Syria ‘chemical attack’: OPCW investigators to be allowed into Douma
The Organisation for the Prohibition of Chemical Weapons will be given access to an alleged chemical attack site in Syria on Wednesday, Russia says.
Experts arrived in Damascus on Saturday, but they have been unable to visit the nearby town of Douma because of “security issues” cited by Russia.
US officials have raised concerns that Russia, the Syrian government’s ally, might have tampered with the site.
The government insists the incident in Douma on 7 April was fabricated.
Opposition activists, medical organisations and rescue workers say more than 40 people were killed when aircraft dropped barrel bombs filled with toxic chemicals on the town while it was still held by rebel forces.
The US, UK and France say that, based on open source information and their own intelligence, they are confident chlorine and possibly a nerve agent were used.
On Saturday, they carried out missile strikes on three targets they said were “specifically associated with the Syrian regime’s chemical weapons programme”.
Russian and Syrian officials had cited “pending security issues” for not allowing while inspectors from the OPCW to travel to the site of the alleged attack, the global watchdog’s director general said on Monday.
Syrian authorities had instead offered the inspectors the chance to interview 22 people who they said were at the location of the alleged attack and could be brought to Damascus for interviews, according to Ahmet Uzumcu.
If the OPCW inspectors are able to travel to Douma on Wednesday, it will have been 11 days since the attack. They are expected to gather soil and other samples to help identify any chemicals that might have been used.
US ambassador Kenneth Ward said at an OPCW meeting at The Hague on Monday that there were fears that Russian forces had tampered with the site after the last rebel fighters were evacuated last week, Reuters news agency reported.
“It is our understanding the Russians may have visited the attack site,” Mr Ward was quoted as saying. “It is our concern that they may have tampered with it with the intent of thwarting the efforts of the OPCW Fact-Finding Mission to conduct an effective investigation.”
Russia’s Foreign Minister, Sergei Lavrov, denied any interference. “I can guarantee that Russia has not tampered with the site,” he told the BBC.
He said the allegations of chemical weapons use were “based on media reports and social media” and that the incident was “staged”.
The Syrian government denies ever having used chemical weapons.
However, experts from the UN and the OPCW have ascribed four chemical attacks to the government during the civil war, including an attack on the rebel-held town of Khan Sheikhoun in April 2017 that involved the nerve agent Sarin.
A correspondent for US network CBS gained access to the alleged attack site in Douma on Monday. Seth Doane spoke to residents of a building where at least 30 bodies are reported to have been found.
“All of a sudden some gas spread around us,” one man said. “We couldn’t breathe, it smelled like chlorine.”
Another resident, who said many members of his family were among those killed, showed the CBS crew a yellow compressed gas canister that appeared to have punched a hole in the roof of the building. The canister looked similar to others photographed in the wake of other alleged chlorine attacks.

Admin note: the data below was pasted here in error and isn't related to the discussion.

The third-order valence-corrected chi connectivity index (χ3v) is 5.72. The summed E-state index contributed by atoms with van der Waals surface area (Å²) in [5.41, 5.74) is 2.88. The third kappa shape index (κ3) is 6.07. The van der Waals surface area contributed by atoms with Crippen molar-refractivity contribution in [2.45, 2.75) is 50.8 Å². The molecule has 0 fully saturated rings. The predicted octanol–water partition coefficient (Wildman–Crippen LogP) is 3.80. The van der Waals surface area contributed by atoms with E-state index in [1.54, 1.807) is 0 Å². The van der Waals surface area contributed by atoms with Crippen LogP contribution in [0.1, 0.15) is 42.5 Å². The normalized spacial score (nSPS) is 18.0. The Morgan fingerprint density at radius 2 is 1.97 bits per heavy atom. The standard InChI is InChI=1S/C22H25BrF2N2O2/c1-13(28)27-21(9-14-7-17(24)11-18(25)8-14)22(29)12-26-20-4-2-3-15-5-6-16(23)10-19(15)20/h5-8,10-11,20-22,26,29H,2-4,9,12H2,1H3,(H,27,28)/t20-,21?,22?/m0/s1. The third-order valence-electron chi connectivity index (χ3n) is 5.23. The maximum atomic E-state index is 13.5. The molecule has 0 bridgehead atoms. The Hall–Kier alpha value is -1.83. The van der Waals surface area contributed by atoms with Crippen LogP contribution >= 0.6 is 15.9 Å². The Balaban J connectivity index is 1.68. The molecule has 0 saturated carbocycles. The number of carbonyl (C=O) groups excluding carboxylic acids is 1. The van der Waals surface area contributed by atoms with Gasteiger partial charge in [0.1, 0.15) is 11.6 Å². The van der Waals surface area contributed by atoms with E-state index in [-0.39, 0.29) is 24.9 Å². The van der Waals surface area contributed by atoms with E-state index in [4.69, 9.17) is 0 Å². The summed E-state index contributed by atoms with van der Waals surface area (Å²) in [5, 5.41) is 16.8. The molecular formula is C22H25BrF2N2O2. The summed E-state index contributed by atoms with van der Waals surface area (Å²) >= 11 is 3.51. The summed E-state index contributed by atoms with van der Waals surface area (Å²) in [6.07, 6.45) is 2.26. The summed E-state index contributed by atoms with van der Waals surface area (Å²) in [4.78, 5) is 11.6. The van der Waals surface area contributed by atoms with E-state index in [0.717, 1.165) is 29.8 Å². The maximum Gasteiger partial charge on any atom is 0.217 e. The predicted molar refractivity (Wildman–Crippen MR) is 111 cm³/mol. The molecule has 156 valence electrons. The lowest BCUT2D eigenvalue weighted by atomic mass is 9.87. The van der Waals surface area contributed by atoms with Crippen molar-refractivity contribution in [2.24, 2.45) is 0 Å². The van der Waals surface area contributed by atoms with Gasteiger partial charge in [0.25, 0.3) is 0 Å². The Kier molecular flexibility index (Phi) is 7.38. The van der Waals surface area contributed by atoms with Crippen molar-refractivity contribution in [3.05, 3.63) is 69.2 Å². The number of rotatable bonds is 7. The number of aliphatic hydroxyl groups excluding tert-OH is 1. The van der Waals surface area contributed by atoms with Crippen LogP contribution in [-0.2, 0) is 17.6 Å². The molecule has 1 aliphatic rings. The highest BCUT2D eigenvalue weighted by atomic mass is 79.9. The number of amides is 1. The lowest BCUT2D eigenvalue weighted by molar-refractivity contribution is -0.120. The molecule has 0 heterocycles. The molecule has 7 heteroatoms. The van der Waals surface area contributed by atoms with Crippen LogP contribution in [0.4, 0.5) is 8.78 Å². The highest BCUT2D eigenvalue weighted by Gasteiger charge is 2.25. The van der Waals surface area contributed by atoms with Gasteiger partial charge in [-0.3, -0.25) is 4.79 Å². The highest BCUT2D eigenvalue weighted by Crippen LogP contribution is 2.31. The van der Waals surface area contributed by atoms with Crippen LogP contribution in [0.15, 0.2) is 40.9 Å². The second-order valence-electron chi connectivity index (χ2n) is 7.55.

A Swedish journalist who also visited the building in Douma said he felt a discomfort in his throat and smelled a strong odour as he entered its basement.
What is said to have happened in Douma?
When the suspected chemical attack took place, Douma was the last rebel-held town in the Eastern Ghouta region outside Damascus.
Thousands of people were sheltering from the government’s bombardment in basements, when bombs filled with chemicals were allegedly dropped several hours apart on two locations.
The World Health Organization said that according to reports from its medical partners in Douma, an estimated 500 patients presented to health facilities exhibiting signs and symptoms consistent with exposure to toxic chemicals.
There were signs of severe irritation of mucous membranes, respiratory failure and disruption to central nervous systems of those exposed, it added.
More than 70 people sheltering in basements reportedly died, with 43 of those deaths related to symptoms consistent with exposure to highly toxic chemicals, the WHO said.
Catch up on the aftermath of the air strikes
Late on Friday night in Washington, President Donald Trump announced that he had authorised strikes against Syrian military targets, in co-ordination with the UK and France.
The US military said 105 missiles were launched, and claimed the strikes had set back Syria’s alleged chemical weapons programme by years.
Russia said 71 of the missiles were shot down by Syrian air defence systems.
One of the three sites hit was a branch of the Scientific Studies and Research Centre (SSRC) in the capital’s Barzeh district, which the US said was a “centre for the research, development, production and testing of chemical and biological warfare technology”.
The other two were suspected chemical weapons storage facilities at Him Shinshar, west of the city of Homs.
Nikki Haley, the US permanent representative to the UN, said on Sunday that the Trump administration would sanction Russian companies she alleged were involved in Syria’s chemical weapons programme. But the White House contradicted her on Monday, rejecting any fresh sanctions.
“We are considering additional sanctions on Russia and a decision will be made in the near future,” Press Secretary Sarah Huckabee Sanders said in a statement.